I remember being at University when this album was released, and seeing the music video to Going Out. I hated it. It was everything that Britpop was in my eyes – twee, kitsch and horribly self-confident.
Then I heard Radiohead’s The Bends, and my tastes started to soften. Prior to this, I was stuck in a world of sleeveless denim jackets, guitar solos and ‘heavier than thou’ rock and metal. Listening to The Bends, I realised that there could be a lot of good material to be found in this genre – as long as I stayed away from the overtly-kitsch stuff.
This was all cemented when I bought a compilation CD called Danger Zone. This mainly consisted of heavier examples of Britpop, like Blur’s Song 2 and Supergrass’ Richard III. Aside from that Going Out video, the only thing I knew about Supergrass was that catchy Alright single from their first album, which was exactly everything I hated about Britpop – smiley, over-confident drivel.
When I heard Richard III, I changed my mind about the band instantly. I couldn’t believe that such a poppy band was capable of recorded a tune that rocked out more than the rock music I was listening to at the time. There’s a lovely bit in the song when the drums fall out after the chorus, and the guitar plays a two-chord motif. When the bass comes in as a counterpoint, it sounds as though the guitar is changing key, but it’s just a trick of the ears. This to me, was of greater musical interest than any British rock bands of the time like The Wildhearts and Terrorvision.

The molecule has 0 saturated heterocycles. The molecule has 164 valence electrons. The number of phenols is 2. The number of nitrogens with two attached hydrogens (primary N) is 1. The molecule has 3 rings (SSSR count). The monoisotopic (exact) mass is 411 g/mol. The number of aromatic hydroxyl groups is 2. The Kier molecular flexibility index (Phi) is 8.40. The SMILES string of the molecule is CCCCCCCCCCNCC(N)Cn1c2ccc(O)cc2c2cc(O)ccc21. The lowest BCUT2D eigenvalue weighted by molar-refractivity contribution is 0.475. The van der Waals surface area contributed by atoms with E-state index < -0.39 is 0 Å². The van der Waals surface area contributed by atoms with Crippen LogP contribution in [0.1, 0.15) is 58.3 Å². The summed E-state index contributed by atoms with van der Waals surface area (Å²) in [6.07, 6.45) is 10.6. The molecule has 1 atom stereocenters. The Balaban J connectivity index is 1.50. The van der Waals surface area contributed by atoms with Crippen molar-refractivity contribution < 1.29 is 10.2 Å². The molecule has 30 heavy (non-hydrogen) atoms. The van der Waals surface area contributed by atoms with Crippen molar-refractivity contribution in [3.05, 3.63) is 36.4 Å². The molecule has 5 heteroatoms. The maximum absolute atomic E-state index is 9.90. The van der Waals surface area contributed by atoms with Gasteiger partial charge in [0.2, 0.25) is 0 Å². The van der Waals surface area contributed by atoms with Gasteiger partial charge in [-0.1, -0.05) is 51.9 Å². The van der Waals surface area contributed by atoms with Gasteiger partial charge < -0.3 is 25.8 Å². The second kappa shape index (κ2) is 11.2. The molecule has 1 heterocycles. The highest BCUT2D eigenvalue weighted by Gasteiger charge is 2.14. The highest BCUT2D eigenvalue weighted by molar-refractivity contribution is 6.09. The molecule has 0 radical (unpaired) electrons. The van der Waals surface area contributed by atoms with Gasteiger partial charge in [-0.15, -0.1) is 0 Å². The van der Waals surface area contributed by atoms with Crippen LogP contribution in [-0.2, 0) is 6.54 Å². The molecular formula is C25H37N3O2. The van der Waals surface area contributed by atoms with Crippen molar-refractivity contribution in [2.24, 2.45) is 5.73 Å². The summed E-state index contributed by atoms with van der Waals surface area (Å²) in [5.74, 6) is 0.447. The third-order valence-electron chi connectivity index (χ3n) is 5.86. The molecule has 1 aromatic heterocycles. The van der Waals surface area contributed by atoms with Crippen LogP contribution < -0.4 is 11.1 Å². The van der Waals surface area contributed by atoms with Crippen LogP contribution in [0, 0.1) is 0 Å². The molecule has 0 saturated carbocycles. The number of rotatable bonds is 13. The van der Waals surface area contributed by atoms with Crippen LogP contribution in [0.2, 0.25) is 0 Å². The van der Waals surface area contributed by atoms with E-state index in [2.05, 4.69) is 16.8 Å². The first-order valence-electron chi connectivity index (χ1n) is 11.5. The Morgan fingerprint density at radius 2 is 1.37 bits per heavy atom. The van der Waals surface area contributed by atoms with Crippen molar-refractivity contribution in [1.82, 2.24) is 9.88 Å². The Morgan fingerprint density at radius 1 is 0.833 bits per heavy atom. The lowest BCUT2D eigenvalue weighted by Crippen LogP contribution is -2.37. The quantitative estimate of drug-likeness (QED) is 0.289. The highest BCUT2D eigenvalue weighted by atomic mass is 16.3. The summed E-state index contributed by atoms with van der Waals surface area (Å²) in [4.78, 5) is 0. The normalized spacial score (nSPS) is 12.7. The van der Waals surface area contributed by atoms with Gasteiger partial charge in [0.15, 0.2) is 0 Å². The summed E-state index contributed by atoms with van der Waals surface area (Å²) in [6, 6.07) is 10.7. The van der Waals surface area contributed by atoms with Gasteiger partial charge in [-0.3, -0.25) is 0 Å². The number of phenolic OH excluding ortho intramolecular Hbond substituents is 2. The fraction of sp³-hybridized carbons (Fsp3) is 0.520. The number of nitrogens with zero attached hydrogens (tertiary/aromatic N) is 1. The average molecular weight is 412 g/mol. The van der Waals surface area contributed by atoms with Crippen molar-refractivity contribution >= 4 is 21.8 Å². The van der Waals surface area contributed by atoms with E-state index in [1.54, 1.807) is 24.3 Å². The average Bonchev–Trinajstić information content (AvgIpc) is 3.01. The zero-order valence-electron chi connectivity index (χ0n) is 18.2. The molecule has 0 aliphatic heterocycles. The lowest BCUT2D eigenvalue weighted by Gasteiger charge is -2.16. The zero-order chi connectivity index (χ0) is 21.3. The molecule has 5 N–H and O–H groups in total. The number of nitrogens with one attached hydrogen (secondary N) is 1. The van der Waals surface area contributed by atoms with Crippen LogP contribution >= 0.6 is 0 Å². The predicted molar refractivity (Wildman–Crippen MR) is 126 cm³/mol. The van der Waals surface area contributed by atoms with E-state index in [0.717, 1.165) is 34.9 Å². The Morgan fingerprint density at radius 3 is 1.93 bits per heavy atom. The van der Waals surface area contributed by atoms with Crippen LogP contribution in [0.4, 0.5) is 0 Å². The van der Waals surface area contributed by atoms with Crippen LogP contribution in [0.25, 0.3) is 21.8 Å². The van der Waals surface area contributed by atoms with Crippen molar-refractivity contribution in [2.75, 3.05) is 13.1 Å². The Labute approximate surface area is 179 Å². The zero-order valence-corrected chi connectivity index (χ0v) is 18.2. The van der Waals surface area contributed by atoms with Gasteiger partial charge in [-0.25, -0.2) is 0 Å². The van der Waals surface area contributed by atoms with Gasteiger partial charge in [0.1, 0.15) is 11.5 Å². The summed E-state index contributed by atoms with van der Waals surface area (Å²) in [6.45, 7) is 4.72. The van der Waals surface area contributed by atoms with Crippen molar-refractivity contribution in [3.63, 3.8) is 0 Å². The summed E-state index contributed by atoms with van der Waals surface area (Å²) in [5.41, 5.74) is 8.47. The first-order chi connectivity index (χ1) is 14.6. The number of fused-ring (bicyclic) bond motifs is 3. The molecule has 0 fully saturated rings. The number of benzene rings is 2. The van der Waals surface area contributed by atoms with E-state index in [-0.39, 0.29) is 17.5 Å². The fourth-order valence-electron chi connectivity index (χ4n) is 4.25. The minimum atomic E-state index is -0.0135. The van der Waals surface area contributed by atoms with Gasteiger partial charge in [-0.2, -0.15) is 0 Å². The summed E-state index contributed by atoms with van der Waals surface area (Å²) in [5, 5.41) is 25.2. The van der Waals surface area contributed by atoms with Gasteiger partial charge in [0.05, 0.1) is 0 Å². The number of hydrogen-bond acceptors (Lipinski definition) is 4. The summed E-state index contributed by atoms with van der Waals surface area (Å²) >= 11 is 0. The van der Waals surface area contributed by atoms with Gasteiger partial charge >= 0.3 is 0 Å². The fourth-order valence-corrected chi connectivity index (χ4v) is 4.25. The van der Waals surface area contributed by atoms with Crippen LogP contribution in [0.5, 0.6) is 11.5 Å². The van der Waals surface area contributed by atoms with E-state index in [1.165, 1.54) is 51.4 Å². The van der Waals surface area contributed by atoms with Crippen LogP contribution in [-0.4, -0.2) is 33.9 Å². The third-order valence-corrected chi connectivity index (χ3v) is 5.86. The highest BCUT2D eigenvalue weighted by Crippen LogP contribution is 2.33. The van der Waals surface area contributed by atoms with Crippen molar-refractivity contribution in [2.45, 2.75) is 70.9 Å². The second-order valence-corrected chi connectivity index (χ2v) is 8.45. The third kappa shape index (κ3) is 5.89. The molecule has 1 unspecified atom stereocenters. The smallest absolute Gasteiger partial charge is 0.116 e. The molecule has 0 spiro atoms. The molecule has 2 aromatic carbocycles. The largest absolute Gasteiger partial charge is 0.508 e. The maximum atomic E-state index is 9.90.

I’m not a huge fan of Supergrass’ first album. I’ll listen to it, and enjoy it when I do, but I think In It For The Money is a masterpiece (and a huge step forward from their debut). As a guitarist, it’s fantastic to come across such an album full of riffs and chord progressions you want to play. Richard III, Sun Hits The Sky, Tonight and Late In The Day all feature really nice guitar parts that are seem to be natural progression to ‘70s guitar-based rock. I owned the guitar tab book for it at one point, but must have sold it when I was losing ballast to emigrate to New Zealand.
It took me a long time to realise but it’s so important not to listen to what the music press says, especially when they’re pigeon-holing a band into a specific genre. For me, Supergrass are the personification of how dangerously misleading such labelling can be. I was only fortunate to see the band play live once, at Glastonbury in 2004 but I immensely enjoyed standing in the rain in the Pyramid field watching them race through their afternoon setlist.
Hit: Late In The Day
Hidden Gem: Tonight